2019 Knowledge Brokers

Patrick Adelsbach

Title: Partner
Firm: Aksia
Assets under advisement: $85 billion
Number of consultants at firm: 172 professionals, including 33 portfolio advisory professionals.
Client type: Corporate and public pension plans, insurance companies, government-related institutions, endowments, foundations, and superannuation funds

Patrick Adelsbach is one of the six founding partners of Aksia LLC, a research and advisory firm, where he heads the private credit strategy and walks clients through the evolving industry. Despite the frenetic demand for private credit, Adelsbach notes many of the challenges the industry faces.

“Everything in the credit markets is difficult right now,” Adelsbach said. “Leverage is high, covenants are disappearing, EBITDA addbacks are rampant, poor documentation allows for hidden leverage…and you’re getting paid less.” Ouch. “But the reality is that those are the terms if you want to invest at the top of the capital structure,” he says.

His concerns about the “private credit beta trade” extend beyond the typical critiques of loan structure. “It’s not just the quality of the documentation or the amount of leverage you put on a company, it’s whether or not they’re actually good companies. The problem that arises when there’s so much capital is that poor quality companies are being financed alongside the good. It doesn’t matter if the documentation is strict or the leverage is low, if you’re financing a bad company then you’re going to lose money.”

Adelsbach says it’s more important than ever to be the first call on an opportunity rather than choosing from loans that others have already passed on.  This environment “favors GPs with deep borrower relationships and proprietary sourcing; underwriting ability alone is not enough,” he says.

The Next Opportunities

At the same time, Adelsbach points out that diversification is particularly helpful late in the cycle, when opportunities to make money are less clear. “We don’t know where the next disaster will come from,” Adelsbach says, and “the best defense you can have is a portfolio that is truly diversified by both geography and underlying return drivers.” As an example, he points out that “we think many Asian strategies have higher return potential than their US and  European counterparts, but Asia remains under-owned by most institutions because it is cumbersome to diligence. Our research teams in Hong Kong and Tokyo help to bridge this gap for our clients.”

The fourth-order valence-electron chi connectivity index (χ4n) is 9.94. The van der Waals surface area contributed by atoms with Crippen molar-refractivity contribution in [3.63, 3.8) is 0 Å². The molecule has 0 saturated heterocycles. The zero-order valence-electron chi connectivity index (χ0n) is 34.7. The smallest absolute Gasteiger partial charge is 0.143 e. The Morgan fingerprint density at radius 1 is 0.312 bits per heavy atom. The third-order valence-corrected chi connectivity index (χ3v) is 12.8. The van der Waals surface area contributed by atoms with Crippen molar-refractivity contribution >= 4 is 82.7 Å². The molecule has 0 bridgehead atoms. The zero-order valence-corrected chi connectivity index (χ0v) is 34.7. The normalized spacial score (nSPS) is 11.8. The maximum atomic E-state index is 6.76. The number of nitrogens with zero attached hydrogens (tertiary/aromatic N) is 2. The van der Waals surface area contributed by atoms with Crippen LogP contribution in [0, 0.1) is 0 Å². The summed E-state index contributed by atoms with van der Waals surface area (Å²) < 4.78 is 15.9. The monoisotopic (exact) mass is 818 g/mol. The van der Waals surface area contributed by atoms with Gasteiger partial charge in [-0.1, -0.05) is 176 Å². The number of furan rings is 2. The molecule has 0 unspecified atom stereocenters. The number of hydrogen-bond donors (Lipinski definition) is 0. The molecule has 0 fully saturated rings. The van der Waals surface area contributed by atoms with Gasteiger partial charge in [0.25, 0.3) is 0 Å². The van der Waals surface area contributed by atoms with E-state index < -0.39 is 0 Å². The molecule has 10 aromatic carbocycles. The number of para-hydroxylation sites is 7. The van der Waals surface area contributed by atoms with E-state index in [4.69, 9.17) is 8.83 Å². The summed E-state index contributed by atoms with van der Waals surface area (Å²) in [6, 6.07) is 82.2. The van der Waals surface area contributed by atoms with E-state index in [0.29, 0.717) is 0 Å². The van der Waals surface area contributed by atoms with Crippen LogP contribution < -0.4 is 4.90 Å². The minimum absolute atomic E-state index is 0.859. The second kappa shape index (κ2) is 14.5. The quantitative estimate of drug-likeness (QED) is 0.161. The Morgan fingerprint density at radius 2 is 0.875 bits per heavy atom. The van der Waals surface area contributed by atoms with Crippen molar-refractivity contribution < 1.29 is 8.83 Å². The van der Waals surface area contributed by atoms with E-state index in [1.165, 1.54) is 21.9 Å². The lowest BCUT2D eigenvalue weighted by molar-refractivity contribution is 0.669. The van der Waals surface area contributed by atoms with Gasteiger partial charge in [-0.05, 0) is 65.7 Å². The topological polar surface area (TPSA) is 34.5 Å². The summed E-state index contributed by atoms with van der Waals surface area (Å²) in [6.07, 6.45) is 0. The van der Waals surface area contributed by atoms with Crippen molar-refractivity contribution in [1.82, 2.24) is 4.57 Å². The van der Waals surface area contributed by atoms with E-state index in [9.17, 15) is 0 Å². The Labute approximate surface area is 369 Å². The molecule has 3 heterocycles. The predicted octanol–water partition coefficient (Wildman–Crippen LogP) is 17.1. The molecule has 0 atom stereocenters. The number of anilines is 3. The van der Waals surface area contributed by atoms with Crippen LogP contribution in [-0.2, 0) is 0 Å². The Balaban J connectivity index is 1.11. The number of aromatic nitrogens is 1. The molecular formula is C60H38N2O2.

He’s also anticipating a sort of “gold rush” of distressed opportunities in the private credit industry–forecasting that investors may not be keen to stick with private credit funds that have underperformed, extended their timelines or where the investor relations groups have gone AWOL. He points out that private credit is still a nascent asset class and when hard times hit, many of these funds may have lost their internal champion or new management may not understand the investments, exacerbating the tendency to sell into the secondary market.

“When fund investors start selling into an illiquid market, Aksia will be chomping at the bit to go on the offensive because our research will be supported by a large quantum of data. Our loan-level database includes detailed characteristics and performance information from almost 10,000 loans across hundreds of GPs. We believe the depth and breadth of our data will provide us with a distinct advantage over other secondary buyers,” Adelsbach says. 

A Supply-Demand Mismatch

Outside of general fund commitments and secondary transactions, Adelsbach’s team is navigating through the growing market to identify other avenues for potential returns, including co-investments. The Aksia co-founder discussed the mismatch between supply and demand. 

 “In theory, LPs want to make co-investments and GPs are willing to provide flow, but in practice, few LPs are able to make decisions quickly enough to set up meaningful programs. To overcome these governance challenges, we can structure partnerships with clients so that decisions can be made quickly.”

Part of the under-resourcing to private credit co-investments is just due to the immaturity of the market, as wary investors wait to see how the asset class performs over an extended period.

“Private credit has to prove itself through a cycle,” Adelsbach noted. “Private credit skeptics point out that most of the returns have been produced post-financial crisis, so they are skeptical that the asset class will survive the next crisis.”

“Logically speaking, post-2008 private credit investments should be more resilient than unlevered equity in a downturn because they are at the top of the capital structure. But that has yet to prove itself in a credit downturn.”

Time will tell if private credit will gain the same acceptance as private equity and other mainstream alternative asset classes, but individuals like Adelsbach are ready to invest in sound opportunities across the spectrum, albeit cautiously.

“We want to be forthright with our clients about the risks of credit but also want to make sure that they are holding other asset classes to the same standard,” he said.

But a lot of the sentiment on the attractiveness of private credit boils down to a long-term macro view. “Private credit wins if you’re talking to a chief investment officer who is skeptical of the market return going forward. Private credit loses if the CIO has a more sanguine view.  Our role is to help each client sort through the web of choices to make the decision that is best for them,” he says.

By Steffan Navedo-Perez

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